LG’s recent flagship smartphones have included “Dual Screen” hardware modules as one of their headline features. In the past year, foldable phones have attracted a lot of interest thanks to the difference in experience from regular smartphones.
But foldable phones are also very expensive and fragile, which brings us to LG’s alternative: it’s basically a second display that attaches to the phone. This secondary panel can be used for anything from multitasking to gaming and beyond. Now granted, this is not the same as actually having a foldable panel and it’s far from being a similar experience, but it’s an interesting alternative. These attachments connect wirelessly, but they don’t use Bluetooth, NFC, or any similar tech. Rather, they use proprietary tech based on mmWave.
And yes, this is the same frequency spectrum that you may remember from another trendy technology—5G. This doesn’t mean that the phone and the Dual Display attachments communicate through one another via 5G, though: The term “mmWave” simply refers to radio frequencies between 30 and 300 GHz.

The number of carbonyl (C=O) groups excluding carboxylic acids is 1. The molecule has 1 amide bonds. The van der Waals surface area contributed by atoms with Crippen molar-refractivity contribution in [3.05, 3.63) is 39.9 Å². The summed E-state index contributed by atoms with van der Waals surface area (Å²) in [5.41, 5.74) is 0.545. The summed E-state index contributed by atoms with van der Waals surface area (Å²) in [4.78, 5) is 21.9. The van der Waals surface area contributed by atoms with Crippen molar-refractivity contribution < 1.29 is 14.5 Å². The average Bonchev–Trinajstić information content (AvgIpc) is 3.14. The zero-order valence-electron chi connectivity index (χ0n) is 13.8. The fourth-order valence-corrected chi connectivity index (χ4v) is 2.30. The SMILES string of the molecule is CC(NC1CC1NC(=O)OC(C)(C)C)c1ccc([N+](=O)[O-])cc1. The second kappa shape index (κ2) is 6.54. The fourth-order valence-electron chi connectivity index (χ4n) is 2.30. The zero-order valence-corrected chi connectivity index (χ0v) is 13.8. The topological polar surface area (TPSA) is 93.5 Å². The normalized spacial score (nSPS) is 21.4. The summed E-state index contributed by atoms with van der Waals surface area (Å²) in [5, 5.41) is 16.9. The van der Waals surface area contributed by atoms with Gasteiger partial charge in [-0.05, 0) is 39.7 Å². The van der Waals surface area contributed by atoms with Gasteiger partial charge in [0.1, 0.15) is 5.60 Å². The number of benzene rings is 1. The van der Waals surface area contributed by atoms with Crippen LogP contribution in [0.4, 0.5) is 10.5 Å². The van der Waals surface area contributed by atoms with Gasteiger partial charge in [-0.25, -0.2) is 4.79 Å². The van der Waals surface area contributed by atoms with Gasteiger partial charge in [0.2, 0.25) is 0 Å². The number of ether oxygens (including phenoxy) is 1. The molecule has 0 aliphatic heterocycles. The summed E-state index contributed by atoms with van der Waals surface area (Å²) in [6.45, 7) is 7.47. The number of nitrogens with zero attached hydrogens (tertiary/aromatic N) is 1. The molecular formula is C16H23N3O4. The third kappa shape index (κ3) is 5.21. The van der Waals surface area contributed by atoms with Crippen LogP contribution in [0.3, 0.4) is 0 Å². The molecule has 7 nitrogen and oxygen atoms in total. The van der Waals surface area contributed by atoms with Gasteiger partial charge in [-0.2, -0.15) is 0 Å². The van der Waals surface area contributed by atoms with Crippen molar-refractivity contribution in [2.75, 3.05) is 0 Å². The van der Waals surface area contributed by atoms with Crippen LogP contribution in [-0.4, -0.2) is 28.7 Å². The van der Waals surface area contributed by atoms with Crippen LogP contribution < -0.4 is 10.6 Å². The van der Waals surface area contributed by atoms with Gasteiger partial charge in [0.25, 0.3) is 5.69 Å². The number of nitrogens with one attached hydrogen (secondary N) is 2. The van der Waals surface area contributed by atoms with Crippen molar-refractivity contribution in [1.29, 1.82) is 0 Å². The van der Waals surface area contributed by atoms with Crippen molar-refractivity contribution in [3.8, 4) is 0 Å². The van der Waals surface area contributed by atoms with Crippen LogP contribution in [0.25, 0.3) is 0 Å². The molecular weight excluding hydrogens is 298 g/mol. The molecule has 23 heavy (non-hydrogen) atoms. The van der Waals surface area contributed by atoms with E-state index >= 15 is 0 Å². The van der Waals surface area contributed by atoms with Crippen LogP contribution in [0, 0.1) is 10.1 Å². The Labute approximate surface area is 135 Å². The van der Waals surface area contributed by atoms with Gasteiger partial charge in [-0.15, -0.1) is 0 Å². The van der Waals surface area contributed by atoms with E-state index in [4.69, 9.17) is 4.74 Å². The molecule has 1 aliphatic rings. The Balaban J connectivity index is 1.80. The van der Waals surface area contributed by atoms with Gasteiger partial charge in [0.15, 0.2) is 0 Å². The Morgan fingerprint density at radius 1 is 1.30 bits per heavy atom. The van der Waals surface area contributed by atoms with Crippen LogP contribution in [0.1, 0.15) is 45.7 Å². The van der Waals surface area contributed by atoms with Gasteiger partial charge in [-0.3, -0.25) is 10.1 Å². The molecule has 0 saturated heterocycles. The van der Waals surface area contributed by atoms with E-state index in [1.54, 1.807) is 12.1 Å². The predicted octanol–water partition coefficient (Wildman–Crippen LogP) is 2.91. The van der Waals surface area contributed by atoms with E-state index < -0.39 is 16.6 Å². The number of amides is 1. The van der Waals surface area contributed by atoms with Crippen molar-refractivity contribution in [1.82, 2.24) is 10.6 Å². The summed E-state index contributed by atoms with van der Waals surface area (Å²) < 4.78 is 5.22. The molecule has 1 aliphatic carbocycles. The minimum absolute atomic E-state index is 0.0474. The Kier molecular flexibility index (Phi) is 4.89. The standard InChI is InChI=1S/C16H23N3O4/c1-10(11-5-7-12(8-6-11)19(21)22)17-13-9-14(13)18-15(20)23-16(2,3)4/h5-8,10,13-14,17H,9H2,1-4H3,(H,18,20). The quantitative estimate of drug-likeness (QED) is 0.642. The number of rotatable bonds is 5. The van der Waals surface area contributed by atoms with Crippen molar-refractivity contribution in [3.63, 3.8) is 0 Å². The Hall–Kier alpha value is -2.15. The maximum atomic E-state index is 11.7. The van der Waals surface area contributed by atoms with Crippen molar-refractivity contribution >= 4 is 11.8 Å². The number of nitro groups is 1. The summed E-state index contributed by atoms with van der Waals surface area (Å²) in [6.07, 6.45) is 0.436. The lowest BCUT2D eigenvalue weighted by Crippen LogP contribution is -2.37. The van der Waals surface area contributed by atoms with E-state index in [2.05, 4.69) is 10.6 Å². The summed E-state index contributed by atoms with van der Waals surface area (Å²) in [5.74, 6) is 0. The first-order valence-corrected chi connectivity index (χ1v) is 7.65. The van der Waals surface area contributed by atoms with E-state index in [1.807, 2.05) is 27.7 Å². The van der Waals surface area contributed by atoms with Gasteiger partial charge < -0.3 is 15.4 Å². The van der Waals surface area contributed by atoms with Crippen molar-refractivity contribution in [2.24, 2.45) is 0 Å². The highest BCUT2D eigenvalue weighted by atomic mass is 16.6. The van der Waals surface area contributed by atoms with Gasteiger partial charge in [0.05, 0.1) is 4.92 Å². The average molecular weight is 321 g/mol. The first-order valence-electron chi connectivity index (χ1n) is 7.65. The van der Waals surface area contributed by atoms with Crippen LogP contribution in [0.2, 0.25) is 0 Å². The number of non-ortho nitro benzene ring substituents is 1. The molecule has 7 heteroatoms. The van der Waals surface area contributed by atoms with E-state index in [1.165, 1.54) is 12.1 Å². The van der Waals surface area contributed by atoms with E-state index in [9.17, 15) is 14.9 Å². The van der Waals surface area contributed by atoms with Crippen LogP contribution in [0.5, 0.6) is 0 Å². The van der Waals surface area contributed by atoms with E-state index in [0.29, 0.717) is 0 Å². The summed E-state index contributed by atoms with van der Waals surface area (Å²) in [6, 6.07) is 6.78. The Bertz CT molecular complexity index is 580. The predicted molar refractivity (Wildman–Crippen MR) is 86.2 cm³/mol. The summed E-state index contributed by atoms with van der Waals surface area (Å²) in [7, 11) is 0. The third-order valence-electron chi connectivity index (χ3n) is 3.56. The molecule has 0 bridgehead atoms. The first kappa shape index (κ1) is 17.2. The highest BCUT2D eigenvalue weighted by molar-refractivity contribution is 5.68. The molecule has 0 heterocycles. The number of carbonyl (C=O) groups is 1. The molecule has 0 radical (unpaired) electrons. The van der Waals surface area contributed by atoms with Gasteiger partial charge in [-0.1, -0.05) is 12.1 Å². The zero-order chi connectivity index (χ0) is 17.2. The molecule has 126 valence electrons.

Now that we’ve addressed the elephant in the room, let’s talk about the tech itself. It’s made by a company called Keyssa and what makes their technology special is that it’s engineered for working just like a wired connection. And this is why they use mmWave frequencies: They allow for very high data transfer rates and very low latency. Keyssa’s chips are capable of transmitting up to 6 Gbits per second, making their tech ideal for LG’s use case. Keyssa’s tech operates in the 60GHz spectrum, and just like mmWave 5G, it has a line-of-sight limitation. In this use case, though, that’s not a problem as the communication is near-field and device-to-device, which also greatly cuts down power consumption.
This technology has a lot of potentials. Down the road, we could see a variant of this as an alternative for NFC connections, a solution for file transfers between devices, and much more. Right now, though, it’s what phones like the LG V50, V60, and the LG Velvet use for their respective Dual Screen attachments.
Originally Publish at: https://www.xda-developers.com/